April 13th, 2015
Dídac Costa finished the Barcelona World Race last week in fourth position after rounding the world non stop. He did that together with Aleix Gelabert on board the IMOCA One Planet One Ocean (the old Ellen MacArthur’s Kingfisher).
Only 48h after spending 98 days to round the world, he decided to join the crew of the Cheminées Poujoulat (who won the Barcelona World Race) to take the boat back to France in the Atlantic Coast.
Is he crazy? Actually, I think it’s just because he is #borninmini Foto credit: Daniel Martin. – Anarchist Gabriel.
April 13th, 2015
If someone told me even a couple of years ago that we would see a full on professional racing boat on the Huangpu River in Shanghai I would have laughed at them. If they then told me it would be a 40 foot catamaran right off Shanghai’s iconic Bund in the heart of the city I would have doubled up. Well it is a good job I didn’t say I would eat my hat or right now I would be reaching for the salt and pepper.
As a result of cooperation between the China (Shanghai) International Boat Show, OC Sport and the Extreme Sailing Series sponsor, Land Rover, this weekend there was an eXtreme 40 catamaran sailing on Shanghai’s mother river. They didn’t even shut the river to the normal traffic. This meant at times it was like a pedestrian at a busy corner waiting for the green man to come on but the team from OC Sport clearly knew what was needed to provide a calamity free weekend.
And not just a poodle about out of sight of the public way up river. This was in the heart of one of the powerhouse cities of the world on a waterway that looks like a waterborne highway at rush hour. They say around a million people, locals and visitors alike take a stroll along the Bund at the weekend so doubtless many thousands received a visual treat they could hardly have expected.
It was quite a sight with the early 20th Century Bund to starboard and the ultra modern 21st Century Lu Jia Zhui financial district to port and as Team land Rover passed the legendary Peace Hotel they flew a hull as if to say “We’re enjoying this too”. So the mold is broken and a professionally crewed racing sailing boat has strutted her stuff in front of the Shanghai Sunday afternoon promenaders. In a small way, history has been made. – Shanghai Sailor.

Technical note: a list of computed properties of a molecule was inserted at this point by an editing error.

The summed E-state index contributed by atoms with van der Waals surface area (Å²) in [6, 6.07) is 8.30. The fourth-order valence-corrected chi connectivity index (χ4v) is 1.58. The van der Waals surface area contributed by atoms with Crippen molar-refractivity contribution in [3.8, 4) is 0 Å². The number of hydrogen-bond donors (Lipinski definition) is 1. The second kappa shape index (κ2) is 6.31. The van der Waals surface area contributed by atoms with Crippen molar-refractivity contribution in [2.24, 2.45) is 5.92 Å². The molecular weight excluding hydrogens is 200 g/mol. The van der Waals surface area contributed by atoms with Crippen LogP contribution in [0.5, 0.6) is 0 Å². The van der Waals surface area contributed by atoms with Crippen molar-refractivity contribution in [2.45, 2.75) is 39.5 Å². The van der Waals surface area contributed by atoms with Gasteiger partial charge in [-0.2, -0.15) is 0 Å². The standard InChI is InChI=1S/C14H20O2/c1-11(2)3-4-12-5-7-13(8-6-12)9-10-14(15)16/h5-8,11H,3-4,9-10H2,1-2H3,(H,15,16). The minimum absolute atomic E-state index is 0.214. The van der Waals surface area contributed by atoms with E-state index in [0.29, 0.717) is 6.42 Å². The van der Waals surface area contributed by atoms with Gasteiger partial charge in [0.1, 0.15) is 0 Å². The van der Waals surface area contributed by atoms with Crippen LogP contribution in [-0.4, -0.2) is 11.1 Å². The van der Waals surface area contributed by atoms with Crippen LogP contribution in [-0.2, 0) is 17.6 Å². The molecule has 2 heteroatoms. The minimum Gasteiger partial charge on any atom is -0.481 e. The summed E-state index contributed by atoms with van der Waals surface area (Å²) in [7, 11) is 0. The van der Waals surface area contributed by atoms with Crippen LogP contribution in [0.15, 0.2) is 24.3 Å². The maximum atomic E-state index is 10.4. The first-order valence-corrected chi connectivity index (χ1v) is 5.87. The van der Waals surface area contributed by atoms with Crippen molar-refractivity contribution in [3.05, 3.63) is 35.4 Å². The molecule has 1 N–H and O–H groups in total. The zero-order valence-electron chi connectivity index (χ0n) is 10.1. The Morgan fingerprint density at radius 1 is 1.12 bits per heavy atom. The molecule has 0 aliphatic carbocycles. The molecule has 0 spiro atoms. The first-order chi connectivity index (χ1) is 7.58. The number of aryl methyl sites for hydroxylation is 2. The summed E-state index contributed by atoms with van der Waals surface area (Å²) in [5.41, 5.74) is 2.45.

April 13th, 2015
A Big SA welcome to our newest advertiser Nautalytics who make the Alloy Compass, something we didn’t realize we needed until we saw it. Developed by a team of racing sailors, for racing sailors, the Alloy Compass has one function – DIGITAL MAGNETIC COMPASS. Designed to replace the high end globe compass, it “wakes up” when it is upright and “sleeps” when it is horizontal.
Featuring a large 1.4” high LCD display made for use with polarized sunglasses (why didn’t someone think of that sooner???), there are no buttons to push, batteries to change or plug in to charge.
The Alloy Compass offers ultra-low energy consumption electronics with a solar cell, worry-free battery, all housed in a solid anodized aluminum housing for $335.00. Finally, navigating made SIMPLE. Made in the USA, the Alloy Compass will tactically get you around the racecourse, no questions asked, at the price of a good globe compass.
The Nautalytics team has been sailing and winning with their new magnetic digital compass and wanted to share it with our readers. Thanks!
April 13th, 2015
If ever a boat died with its boots on, it was this one – David Wallace and Richard Grantham’s ancient Nacra 6.0 has lived through several Worrell 1000 races and countless hours on the Georgia Coast, but a 3.8 mile sprint in 20-25 knots on Charleston Harbor was the end of her days. Wallace and Grantham drove up from St. Simon’s Island, GA, and they said there’s no question they will be back. They didn’t say whether they’d be racing or spectating!
Big congrats to St. Pete’s Zack Marks for absolutely destroying Bora Gulari’s record run from last year – official time is 6:10 for the 3.8 mile course. We’re not great at math, but that sounds like somewhere around a 33-knot average to us.